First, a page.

CRISPR/Cas9 genome editing is widely used as a tool in genetic studies. Researchers looking at zebrafish have combined this technique with the polymerase chain reaction (PCR) to understand more about the functions of genes in humans. The research is published in Genome Research.
CRISPR (clustered, regularly interspaced, short palindromic repeat) describes a pattern of DNA sequences that appears frequently in bacterial DNA, and seems to reflect evolutionary responses to past viral attacks. Cas9 is an RNA-guided nuclease that snips a stretch of DNA in two places. The combination of the two allows researchers to target and delete a particular sequence or to insert a new sequence into DNA. The researchers, led by scientists from the National Human Genome Research Institute (NHGRI) of the National Institutes of Health (NIH) have developed a platform based on this that allows saturation mutagenesis of the genome and large-scale phenotyping efforts. The platform uses cloning-free single-guide RNA (sgRNA) synthesis, and mutants are identified with fluorescent PCR and multiplexed, high-throughput sequencing.
One way to determine the role of a gene is to knock it out (turn it off or delete it) and see what the effect is on the organism. Using this approach, the team focused on 162 loci in 83 zebrafish genes, with around 50 of these being similar to human genes involved in deafness, and had a 99% success rate for generating mutations. Screening with fluorescent PCR and high-throughput DNA sequencing showed an average germline transmission rate of 28%, which was higher for some genes than others.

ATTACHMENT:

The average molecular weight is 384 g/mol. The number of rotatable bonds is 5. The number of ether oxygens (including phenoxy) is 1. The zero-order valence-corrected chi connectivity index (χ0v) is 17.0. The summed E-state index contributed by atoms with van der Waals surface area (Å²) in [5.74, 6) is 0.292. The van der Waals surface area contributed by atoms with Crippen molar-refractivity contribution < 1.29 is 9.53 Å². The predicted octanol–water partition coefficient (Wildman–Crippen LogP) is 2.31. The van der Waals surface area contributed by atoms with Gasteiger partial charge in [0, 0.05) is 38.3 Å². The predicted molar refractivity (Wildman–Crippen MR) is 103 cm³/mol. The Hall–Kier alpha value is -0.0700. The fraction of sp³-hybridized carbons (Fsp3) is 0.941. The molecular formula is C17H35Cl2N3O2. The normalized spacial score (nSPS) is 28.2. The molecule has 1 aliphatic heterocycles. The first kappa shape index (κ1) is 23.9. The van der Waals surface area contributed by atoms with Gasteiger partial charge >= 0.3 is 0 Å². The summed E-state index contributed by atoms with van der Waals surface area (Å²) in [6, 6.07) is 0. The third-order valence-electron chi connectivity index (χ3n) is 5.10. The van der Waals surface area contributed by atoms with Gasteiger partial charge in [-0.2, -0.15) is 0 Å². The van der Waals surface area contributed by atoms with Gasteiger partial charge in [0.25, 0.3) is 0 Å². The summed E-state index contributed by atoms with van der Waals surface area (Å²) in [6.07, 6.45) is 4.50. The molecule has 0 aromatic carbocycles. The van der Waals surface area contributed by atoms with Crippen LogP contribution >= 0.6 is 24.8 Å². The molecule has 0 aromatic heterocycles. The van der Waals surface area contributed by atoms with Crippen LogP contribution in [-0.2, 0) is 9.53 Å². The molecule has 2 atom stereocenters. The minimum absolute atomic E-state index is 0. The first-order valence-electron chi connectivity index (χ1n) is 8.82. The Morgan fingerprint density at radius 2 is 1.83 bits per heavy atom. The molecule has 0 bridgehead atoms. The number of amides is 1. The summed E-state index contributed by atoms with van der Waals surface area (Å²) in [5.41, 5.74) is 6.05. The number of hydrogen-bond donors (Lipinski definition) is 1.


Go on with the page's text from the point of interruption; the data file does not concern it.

“It was shown about a year ago that CRISPR can knock out a gene quickly,” says Shawn Burgess of the NHGRI’s Translational and Functional Genomics. “What we have done is to establish an entire pipeline for knocking out many genes and testing their function quickly in a vertebrate model.”
This translates to six-fold increased efficacy compared with other techniques at homing in on target genes and inserting or deleting specific sequences. Because the approach can be multiplexed, this allows scientists to target and mutate a number of genes at the same time and determine their functions.
Zebrafish are important model organisms in genome research, as they breed rapidly, their embryos are fertilized externally and are transparent, and around 70% of their genes have human counterparts.
“The study of zebrafish has already led to advances in our understanding of cancer and other human diseases,” says NHGRI Director Eric Green. “We anticipate that the techniques developed by NHGRI researchers will accelerate understanding the biological function of specific genes and the role they play in human genetic diseases.”
This high-throughput approach in animal models could add to knowledge of the functions of many human genes, including disease genes, on a larger and more cost-efficient scale than currently possible, and the team’s next step will be to use the method to knock out about 10 percent of the zebrafish’s roughly 25,000 genes.
“We’ve shown that with relatively moderate resources, you can analyze hundreds of genes,” says Burgess. “On the scale of big science, you could target every gene in the genome with what would be a relatively modest scientific investment in the low tens of millions of dollars.”